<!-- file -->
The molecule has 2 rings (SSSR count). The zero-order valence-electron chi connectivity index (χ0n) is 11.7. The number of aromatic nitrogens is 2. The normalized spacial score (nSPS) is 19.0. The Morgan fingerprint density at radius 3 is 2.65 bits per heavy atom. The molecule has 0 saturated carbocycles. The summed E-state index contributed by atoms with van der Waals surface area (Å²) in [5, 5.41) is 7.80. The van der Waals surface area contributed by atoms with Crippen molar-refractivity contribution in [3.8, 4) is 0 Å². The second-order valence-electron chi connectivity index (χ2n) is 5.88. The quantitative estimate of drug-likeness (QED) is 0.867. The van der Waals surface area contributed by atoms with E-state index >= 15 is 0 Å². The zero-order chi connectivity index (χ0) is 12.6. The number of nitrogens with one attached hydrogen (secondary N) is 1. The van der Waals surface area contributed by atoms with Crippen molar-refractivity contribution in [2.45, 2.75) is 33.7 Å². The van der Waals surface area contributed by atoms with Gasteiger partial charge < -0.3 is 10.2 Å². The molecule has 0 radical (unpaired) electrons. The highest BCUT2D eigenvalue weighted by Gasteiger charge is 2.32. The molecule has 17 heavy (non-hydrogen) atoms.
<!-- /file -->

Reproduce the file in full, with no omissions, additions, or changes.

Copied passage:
The molecule has 2 rings (SSSR count). The zero-order valence-electron chi connectivity index (χ0n) is 11.7. The number of aromatic nitrogens is 2. The normalized spacial score (nSPS) is 19.0. The Morgan fingerprint density at radius 3 is 2.65 bits per heavy atom. The molecule has 0 saturated carbocycles. The summed E-state index contributed by atoms with van der Waals surface area (Å²) in [5, 5.41) is 7.80. The van der Waals surface area contributed by atoms with Crippen molar-refractivity contribution in [3.8, 4) is 0 Å². The second-order valence-electron chi connectivity index (χ2n) is 5.88. The quantitative estimate of drug-likeness (QED) is 0.867. The van der Waals surface area contributed by atoms with E-state index >= 15 is 0 Å². The zero-order chi connectivity index (χ0) is 12.6. The number of nitrogens with one attached hydrogen (secondary N) is 1. The van der Waals surface area contributed by atoms with Crippen molar-refractivity contribution in [2.45, 2.75) is 33.7 Å². The van der Waals surface area contributed by atoms with Gasteiger partial charge < -0.3 is 10.2 Å². The molecule has 0 radical (unpaired) electrons. The highest BCUT2D eigenvalue weighted by Gasteiger charge is 2.32. The molecule has 17 heavy (non-hydrogen) atoms.